Freelance Writing – 5 Deadly Mistakes to Avoid

5 Deadly Mistakes to Avoid when Freelance Writing

Freelance writing is a rewarding career with the potential for financial independence and freedom of expression. Whether you’re just getting started or have been freelancing for years, it’s important to remember that in order to succeed in this business you must learn from others’ mistakes – not your own. Avoid these common pitfalls to ensure your business is profitable and sustainable:

1. Not Protecting Your Writing

In the excitement of landing a new assignment, writers often overlook something extremely important: copyrighting their work . After all, you’ve been hired by a publication or website to do these pieces and it’s not like they’re going anywhere; right? Wrong.

As we explained in an earlier post, ” Why Freelance Writers Should Copyright Their Work ,” your articles may end up where you least expect them! It may be on another site that gives proper attribution (such as a link back to your original piece), but the page count could also disappear into thin air, with no indication that your words made it there in the first place.

How to Avoid It

Blog writing is particularly susceptible to copyright infringement, but you should always register your full name and the date of publication with the U.S. Copyright Office . If your post is ever plagiarized or used without attribution, you’ll have proof that it was yours first and can take legal action if necessary (see our article on what to do if other writers steal from you ). You should also keep all documents related to assignments – invoices, work agreements/contracts, payment receipts – as evidence that you completed a piece for a specific client.

2. Thinking There’s No Value in Writing for Free

Don’t immediately dismiss opportunities that involve working for free; such experiences could be extremely valuable down the road. Lou Schuler , a fitness journalist and author, recently attempted to break into the world of magazine writing. He was offered an opportunity to write a piece for a highly respected publication in his industry, but there was one catch: he’d have to do it for free. The editor felt that it would be a great way for the rookie reporter to hone his craft and familiarize himself with the editing process. It turned out to be one of the best (and most profitable) decisions that Schuler ever made.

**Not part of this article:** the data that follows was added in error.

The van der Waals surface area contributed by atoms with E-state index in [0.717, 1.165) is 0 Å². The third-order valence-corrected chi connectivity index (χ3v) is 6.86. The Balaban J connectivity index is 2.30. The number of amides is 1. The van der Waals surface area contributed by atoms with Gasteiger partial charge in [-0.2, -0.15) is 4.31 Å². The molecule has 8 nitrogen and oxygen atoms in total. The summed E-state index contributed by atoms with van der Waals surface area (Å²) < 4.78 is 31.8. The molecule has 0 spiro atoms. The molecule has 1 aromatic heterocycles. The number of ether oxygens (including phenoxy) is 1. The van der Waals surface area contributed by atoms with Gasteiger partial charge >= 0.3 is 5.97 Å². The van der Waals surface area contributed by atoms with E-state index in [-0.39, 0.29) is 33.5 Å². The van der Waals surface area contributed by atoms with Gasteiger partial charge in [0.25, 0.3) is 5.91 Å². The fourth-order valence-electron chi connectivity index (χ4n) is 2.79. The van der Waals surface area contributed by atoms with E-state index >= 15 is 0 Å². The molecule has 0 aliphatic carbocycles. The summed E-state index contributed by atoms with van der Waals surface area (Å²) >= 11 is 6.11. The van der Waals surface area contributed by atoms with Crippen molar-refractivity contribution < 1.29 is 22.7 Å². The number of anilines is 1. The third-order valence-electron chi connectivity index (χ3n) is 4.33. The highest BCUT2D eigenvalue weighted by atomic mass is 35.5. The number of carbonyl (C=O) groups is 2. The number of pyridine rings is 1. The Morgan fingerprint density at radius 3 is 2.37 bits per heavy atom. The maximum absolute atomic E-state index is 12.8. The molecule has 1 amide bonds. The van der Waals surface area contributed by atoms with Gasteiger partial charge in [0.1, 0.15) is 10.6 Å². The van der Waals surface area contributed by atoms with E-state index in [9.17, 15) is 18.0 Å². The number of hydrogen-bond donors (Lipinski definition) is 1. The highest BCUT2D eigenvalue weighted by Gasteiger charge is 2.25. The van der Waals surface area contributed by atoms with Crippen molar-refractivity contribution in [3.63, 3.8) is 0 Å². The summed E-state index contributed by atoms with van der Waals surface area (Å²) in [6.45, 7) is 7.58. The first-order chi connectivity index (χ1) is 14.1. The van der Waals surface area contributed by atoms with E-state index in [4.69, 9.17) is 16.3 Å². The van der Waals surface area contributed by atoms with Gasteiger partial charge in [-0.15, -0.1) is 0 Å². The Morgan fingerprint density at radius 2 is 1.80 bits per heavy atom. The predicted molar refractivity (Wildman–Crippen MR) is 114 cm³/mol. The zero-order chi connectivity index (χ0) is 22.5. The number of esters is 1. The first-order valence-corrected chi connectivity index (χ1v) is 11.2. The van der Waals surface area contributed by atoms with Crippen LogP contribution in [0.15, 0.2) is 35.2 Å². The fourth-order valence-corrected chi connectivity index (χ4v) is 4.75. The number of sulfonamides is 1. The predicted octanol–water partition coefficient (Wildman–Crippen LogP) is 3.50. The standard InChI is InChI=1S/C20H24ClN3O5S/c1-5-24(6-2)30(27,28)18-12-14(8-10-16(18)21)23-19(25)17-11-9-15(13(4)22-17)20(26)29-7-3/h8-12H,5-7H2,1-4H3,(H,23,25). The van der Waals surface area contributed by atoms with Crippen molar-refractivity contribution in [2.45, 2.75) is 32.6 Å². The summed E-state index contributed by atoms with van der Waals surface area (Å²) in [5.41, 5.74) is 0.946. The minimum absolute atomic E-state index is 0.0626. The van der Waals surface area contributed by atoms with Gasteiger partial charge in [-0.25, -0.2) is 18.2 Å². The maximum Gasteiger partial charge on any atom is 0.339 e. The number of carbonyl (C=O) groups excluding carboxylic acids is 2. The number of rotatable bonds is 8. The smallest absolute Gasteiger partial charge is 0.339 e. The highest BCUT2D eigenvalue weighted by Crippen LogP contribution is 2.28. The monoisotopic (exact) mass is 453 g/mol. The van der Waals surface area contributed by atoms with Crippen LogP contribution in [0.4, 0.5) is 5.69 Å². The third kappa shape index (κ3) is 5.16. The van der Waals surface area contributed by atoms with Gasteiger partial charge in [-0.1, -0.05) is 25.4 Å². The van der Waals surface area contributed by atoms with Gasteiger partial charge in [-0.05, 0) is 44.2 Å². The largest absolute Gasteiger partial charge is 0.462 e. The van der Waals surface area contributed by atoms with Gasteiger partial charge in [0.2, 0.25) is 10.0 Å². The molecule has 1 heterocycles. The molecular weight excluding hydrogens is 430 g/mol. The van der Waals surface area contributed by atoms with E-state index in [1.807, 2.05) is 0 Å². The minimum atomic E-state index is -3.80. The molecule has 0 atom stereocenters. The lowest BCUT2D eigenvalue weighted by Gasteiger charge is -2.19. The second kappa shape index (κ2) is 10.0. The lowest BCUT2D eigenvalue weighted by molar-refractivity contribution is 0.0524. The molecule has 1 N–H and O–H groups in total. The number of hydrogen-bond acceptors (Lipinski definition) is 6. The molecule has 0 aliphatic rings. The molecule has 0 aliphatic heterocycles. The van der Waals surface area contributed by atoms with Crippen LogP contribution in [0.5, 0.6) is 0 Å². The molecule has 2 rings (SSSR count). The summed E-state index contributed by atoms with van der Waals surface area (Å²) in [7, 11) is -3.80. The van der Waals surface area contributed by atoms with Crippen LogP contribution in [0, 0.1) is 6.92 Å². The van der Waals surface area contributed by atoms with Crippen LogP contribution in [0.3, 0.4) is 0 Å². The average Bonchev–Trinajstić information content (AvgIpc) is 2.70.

Even though you’re not paid for your time, understand that these experiences will eventually lead to future opportunities – if only because you’re associated with this reputable website/publication/brand . You’ll gain more exposure, build relationships with editors and may even receive referrals or references.

3. Not Using Social Media to Promote Yourself

Succeeding as a freelance writer is about more than just writing; you also have to promote yourself! After all, how can anyone find out about your work if they don’t know you exist? It’s probably safe to say that most writers now understand the importance of social media , but it seems their enthusiasm wanes with each new tweet or Facebook status update. You wouldn’t ignore clients who contact you for business, so why should you reject social media opportunities?

How to Avoid It

Go beyond simply tweeting about your latest blog post (even though this may be helpful, too). Start interacting with current and potential clients by joining conversations and participating in discussions. This is a great way to let others know who you are and may even lead to future business – whether it’s through Twitter or your website/blog!

4. Writing for One Client Too Often

Have you ever written an article that was such a perfect fit for a client’s site that they kept asking you (and paying you) to come back? It can be very tempting to exclusively focus on these loyal clients, but if another publication is willing to pay your full rate, there may be benefits beyond the check itself. The more experience you have with different topics and publications, the higher demand will be for your writing skills . What once seemed like a boring topic could later become your and what seemed impossible to write about could be your most popular post to date!

How to Avoid It

If you do decide to write for this publication, make sure that they know up front that you’re also working with at least one other client. They may not like it, but it will prevent any misunderstandings down the road.

5. Not Asking for What You Want

Don’t let fear of rejection keep you from asking for what you deserve. A new writer might feel comfortable asking an established author how much she charges per article because he feels intimidated by her success and is reluctant to put himself in the same league as his idol – even though he thinks his work is just as good (if not better). On the other hand, a more experienced writer might overcharge a new client because he’s embarrassed to admit that his rate is too low.

How to Avoid It

Negotiate the best price you can with your current clients, but don’t feel like you’re obligated to give them preferential treatment. Asking for what you want (and need) will help keep your services in demand and establish you as confident professional who knows how to set limits.

Now that you have heard about these mistakes , it is time for hope! Check out our latest post on How To Promote Your Freelance Writing Business ! Comment below if this was helpful or share it on social media so others can learn from your experience!

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